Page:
Seoul breathes at a frightening pace. It’s not difficult to lose yourself or your breath, here. Towering slabs of mortar and glass, dominate a jagged skyline, often competing — for a spot of grey. Following a Darwinian model of survival, primitive structures are quick to be razed, to be equally quickly replaced, by monsters of steel. It would be hard, to imagine, what this bustling city might have looked like — ten years ago. Unless, you take a walk along the narrow alleys — hidden in plain sight. Fortunately, for the likes of me, there’s some soul still left to be found.
A walk through, the dimly lit alleys of Gwangjang Market, can turn back the hands of the clock. Local markets have the ability of arresting time and freezing it in a bottled alleyway. Far away from the whir of sparkling black sedans, crisp tailored business suits, and gigantic shopping marts; it almost feels like home here. The pace is busy, but, far from — breathing down your neck. It’s business as usual for most merchants and vendors. One of the bitter truths of life: everyone, doesn’t get to stroll through a market for fun.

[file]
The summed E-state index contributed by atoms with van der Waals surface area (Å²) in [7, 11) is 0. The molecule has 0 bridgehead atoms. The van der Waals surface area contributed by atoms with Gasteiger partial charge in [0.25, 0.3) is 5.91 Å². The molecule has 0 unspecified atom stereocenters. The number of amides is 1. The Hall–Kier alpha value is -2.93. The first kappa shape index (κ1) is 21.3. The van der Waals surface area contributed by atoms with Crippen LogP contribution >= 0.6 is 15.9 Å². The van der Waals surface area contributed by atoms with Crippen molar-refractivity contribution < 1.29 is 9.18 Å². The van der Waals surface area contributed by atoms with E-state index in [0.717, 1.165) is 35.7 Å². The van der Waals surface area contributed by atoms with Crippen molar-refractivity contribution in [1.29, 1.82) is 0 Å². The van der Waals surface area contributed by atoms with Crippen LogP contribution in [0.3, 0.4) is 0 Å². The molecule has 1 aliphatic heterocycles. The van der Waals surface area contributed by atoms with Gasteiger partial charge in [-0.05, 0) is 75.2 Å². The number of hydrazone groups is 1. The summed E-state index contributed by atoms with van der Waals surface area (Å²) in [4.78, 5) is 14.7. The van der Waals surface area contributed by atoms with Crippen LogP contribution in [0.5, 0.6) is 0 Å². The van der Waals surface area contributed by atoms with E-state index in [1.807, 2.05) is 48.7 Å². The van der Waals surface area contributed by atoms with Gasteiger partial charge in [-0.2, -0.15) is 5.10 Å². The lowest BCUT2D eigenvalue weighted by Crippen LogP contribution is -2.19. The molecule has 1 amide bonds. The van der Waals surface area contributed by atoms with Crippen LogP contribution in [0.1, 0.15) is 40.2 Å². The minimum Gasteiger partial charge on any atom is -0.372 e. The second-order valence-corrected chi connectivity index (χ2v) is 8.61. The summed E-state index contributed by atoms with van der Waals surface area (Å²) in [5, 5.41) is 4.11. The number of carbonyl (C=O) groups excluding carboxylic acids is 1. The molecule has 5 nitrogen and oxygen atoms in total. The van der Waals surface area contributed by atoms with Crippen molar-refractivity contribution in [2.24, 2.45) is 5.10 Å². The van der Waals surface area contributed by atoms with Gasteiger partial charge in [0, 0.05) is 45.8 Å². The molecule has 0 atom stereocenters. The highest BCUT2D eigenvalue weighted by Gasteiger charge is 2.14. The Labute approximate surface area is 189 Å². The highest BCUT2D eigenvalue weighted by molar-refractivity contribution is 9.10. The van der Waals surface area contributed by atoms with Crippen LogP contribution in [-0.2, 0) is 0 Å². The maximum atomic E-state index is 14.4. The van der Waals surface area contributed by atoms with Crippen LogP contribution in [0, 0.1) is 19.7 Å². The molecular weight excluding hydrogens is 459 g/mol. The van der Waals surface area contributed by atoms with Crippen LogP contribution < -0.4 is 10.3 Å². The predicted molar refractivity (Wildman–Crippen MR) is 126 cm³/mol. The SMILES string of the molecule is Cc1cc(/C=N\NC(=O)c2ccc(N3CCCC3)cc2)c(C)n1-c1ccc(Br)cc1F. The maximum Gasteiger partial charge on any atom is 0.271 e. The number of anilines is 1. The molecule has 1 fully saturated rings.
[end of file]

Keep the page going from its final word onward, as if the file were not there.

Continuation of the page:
Unlike most Asian street markets, vendors don’t always scream for your attention. Looking at the wide variety of wares and unusual fish (complete with the frozen look of death) on display, I guess, their work’s half done. Although, we didn’t stop to ask; I have a feeling, that prices, like time, are reflective of another epoch.
The air is ripe with dozen odd aromas. Most of them are unfamiliar, but definitely inviting, for anyone who’s famished — after a long hike along the Fortress Wall in Bugaksan. And, it’s surprising, how fast those tired legs will move, when it comes to food. Most of the words made little sense and having YJ, with us, helped. At lunchtime, every stall was teeming with hungry travellers, and it took some effort to find us a table to squeeze in.
Turns out, Tim Burton ate at the same food stall. The throes of marketing do not escape small businesses either.
These narrow alleys are deceptive. There’s lots more to see, touch, eat, or smell. Stacks of shoes, cotton clothes, traditional stationary, and freshly baked sweets scream for your attention. At the exit, a group of young girls feasted on skewered meats and Gimbap. Gimbap (or kimbap) is not a desert. It’s more of a quick snack — perfect for the outdoors. A stuffing of rice and veggies, rolled in seaweed sheet, and sliced into thin slices; once tasted, Gimbap can get addictive. And it’s also an excellent way to leave behind a quaint world, with a lingering taste of the sea, before heading back to the wide streets and their towering companions.